During the last baseball off-season before the United States entered World War II, Red added another dimension to his reporting. Every Monday night at 10:00 he appeared on a radio program called “Hot Stove League.” Joining him to chat informally about important topics from the national pastime were fellow journalists Lloyd Larson and Stoney McGlynn and Brewers radio voice Alan Hale. They also featured a weekly guest. Among the visitors were Cleveland third baseman Ken Keltner, Cubs GM Jimmy Gallagher, and Brewers manager "Reindeer Bill" Killefer. The show lasted for only one season, perhaps a victim of the war.
On Red’s 54th birthday the Milwaukee Braves arrived by train in their new hometown. After 27 years of covering the Brewers, Red suddenly was in the big leagues, writing game stories about the National League’s freshest franchise. He already knew many of the Braves ballplayers. The Brewers had been the Braves’ top farm club for six years. Now, though, the likes of Jack Dittmer and Ernie Johnson were playing against Stan Musial and Jackie Robinson. Red covered the Braves for their entire 13-season tenure in Milwaukee.
On August 6, 1955, Sam Levy died of a heart attack. He had been a longtime Milwaukee Journal baseball writer as well as the official scorer at County Stadium. Red was called upon to replace him in the scorer’s job, which he did until 1962. Following a labor dispute, the Sentinel was bought out by their rival publication, the Journal. The new owner had an ethics code that precluded Red from being the official scorer lest there be a conflict of interests or a loss of objectivity. Thus ended Red’s official scoring career.
While he held the job, however, he became entangled in one of the strangest conclusions a ballgame ever had. On May 26, 1959, Harvey Haddix of the Pittsburgh Pirates pitched 12 perfect innings against the Braves. In the bottom of the 13th, an error, a sacrifice, and an intentional walk put runners on first and second. Joe Adcock blasted a long fly that cleared the center field fence for an apparent home run and a 3-0 Milwaukee victory. Adcock passed Henry Aaron on the base path, though. One runner was ruled out, so the game ended, according to Thisted and the umpires, at 2-0. In an unprecedented decision, league president Warren Giles said the next morning that because of a “secret rule,” Aaron was given third base and Adcock second. Adcock’s hit over the fence became a double, and the final score (you could look it up) was 1-0.
With the Braves gone to Atlanta in 1966, Red penned a series of articles in the Sentinel entitled “Baseball My Beat: 40 Years with Red.” In 14 installments he relived the highlights of his baseball-reporting career. He identified his all-time favorite player—Denny Gearin, a little left-hander that he knew well. He said the toughest competitor he saw was Eddie Mathews, and the finest gentleman was Whitlow Wyatt.10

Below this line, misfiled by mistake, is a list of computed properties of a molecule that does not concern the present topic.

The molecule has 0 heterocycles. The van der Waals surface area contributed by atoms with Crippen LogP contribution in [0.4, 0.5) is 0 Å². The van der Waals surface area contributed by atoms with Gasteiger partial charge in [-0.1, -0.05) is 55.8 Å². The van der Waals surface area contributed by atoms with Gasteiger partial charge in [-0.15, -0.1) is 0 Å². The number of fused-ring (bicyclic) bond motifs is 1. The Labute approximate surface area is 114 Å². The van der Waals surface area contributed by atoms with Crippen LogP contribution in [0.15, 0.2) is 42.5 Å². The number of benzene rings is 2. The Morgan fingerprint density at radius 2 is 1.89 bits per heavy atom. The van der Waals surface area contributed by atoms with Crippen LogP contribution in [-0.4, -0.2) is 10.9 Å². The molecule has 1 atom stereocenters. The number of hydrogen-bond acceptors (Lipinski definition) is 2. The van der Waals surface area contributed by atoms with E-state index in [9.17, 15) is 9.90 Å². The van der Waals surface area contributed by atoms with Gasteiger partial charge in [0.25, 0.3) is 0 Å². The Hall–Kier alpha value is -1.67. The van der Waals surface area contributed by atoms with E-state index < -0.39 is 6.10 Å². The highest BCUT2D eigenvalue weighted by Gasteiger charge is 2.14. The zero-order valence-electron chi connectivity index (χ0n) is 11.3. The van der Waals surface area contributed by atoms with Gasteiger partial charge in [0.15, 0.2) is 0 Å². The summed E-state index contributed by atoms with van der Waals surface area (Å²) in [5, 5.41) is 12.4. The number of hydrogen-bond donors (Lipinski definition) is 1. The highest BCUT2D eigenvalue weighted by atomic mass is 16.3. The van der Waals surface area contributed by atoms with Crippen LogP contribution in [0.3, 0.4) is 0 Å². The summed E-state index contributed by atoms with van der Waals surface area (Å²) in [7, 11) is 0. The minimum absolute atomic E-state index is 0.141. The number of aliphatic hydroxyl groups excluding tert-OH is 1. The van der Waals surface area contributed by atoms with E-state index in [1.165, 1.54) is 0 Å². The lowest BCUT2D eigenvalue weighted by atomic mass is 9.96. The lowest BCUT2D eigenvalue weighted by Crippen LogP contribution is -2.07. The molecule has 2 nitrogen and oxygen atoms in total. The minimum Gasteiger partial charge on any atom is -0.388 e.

On the night of January 9, 1968, while punching out at the time clock after working late as usual, Red suffered a severe stroke. He was never the same. Six months later he announced his retirement. Red died on June 2, 1977. He was buried near County Stadium in Wood National Cemetery, a graveyard established and reserved for military veterans and their families. His wife Alice rests beside him.
Bud Lea, a colleague at the Sentinel, summed up Red’s career in eight words: “He had an everlasting love affair with baseball.”11
This biography is included in the book Thar's Joy in Braveland! The 1957 Milwaukee Braves (SABR, 2014), edited by Gregory H. Wolf.
To download the free e-book or purchase the paperback edition, click here.
1 Joe Thisted, telephone interview, November 28, 2012
2 Red Thisted, “Baseball My Beat: 40 Years with Red (2nd of series),” Milwaukee Sentinel, March 29, 1966
6 “Turn to…Red Thisted’s Story of the Game” (page one, above banner headline), Milwaukee Sentinel, June 16, 1926
7 Red Thisted, “Hens Halt Brewer Win Streak at 21,” Milwaukee Sentinel, June 17, 1926
8 “Otto Borchert Dies Speaking at Banquet,” Milwaukee Sentinel, April 28, 1927
10 Red Thisted, “Baseball My Beat: 40 Years with Red (1st of series),” Milwaukee Sentinel, March 28, 1966
11 Bud Lea, “Baseball Was Red’s Life,” Milwaukee Sentinel, June 3, 1977
Thisted, Moses N., With the Wisconsin National Guard on the Mexican Border in 1916-1917, self-published, 1981.
Chapman, Lou, “Career Comes to End for Thisted,” Milwaukee Sentinel, July 6, 1968.
Lea, Bud, “Baseball Was Red’s Life,” Milwaukee Sentinel, June 3, 1977.
Thisted, Red, “Baseball My Beat: 40 Years with Red” (series of 14 articles), March 28-April 10, 1966.
“Borchert Tragedy Suspends Opening,” Milwaukee Sentinel, April 28, 1927.
“Hens Halt Brewer Streak at 21,” Milwaukee Sentinel, June 17, 1926.
Wells, Robert W., “Wells on Books: When Wisconsin’s Troops Protected US Border,” Milwaukee Journal, February 5, 1981.
“Durable Red’s Seen ‘Em All Since 1926,” Milwaukee Sentinel, April 11, 1955.
“Otto Borchert Dies Speaking at Banquet,” Milwaukee Sentinel, April 28, 1927.
Telephone interviews with Bud Lea and Joe Thisted.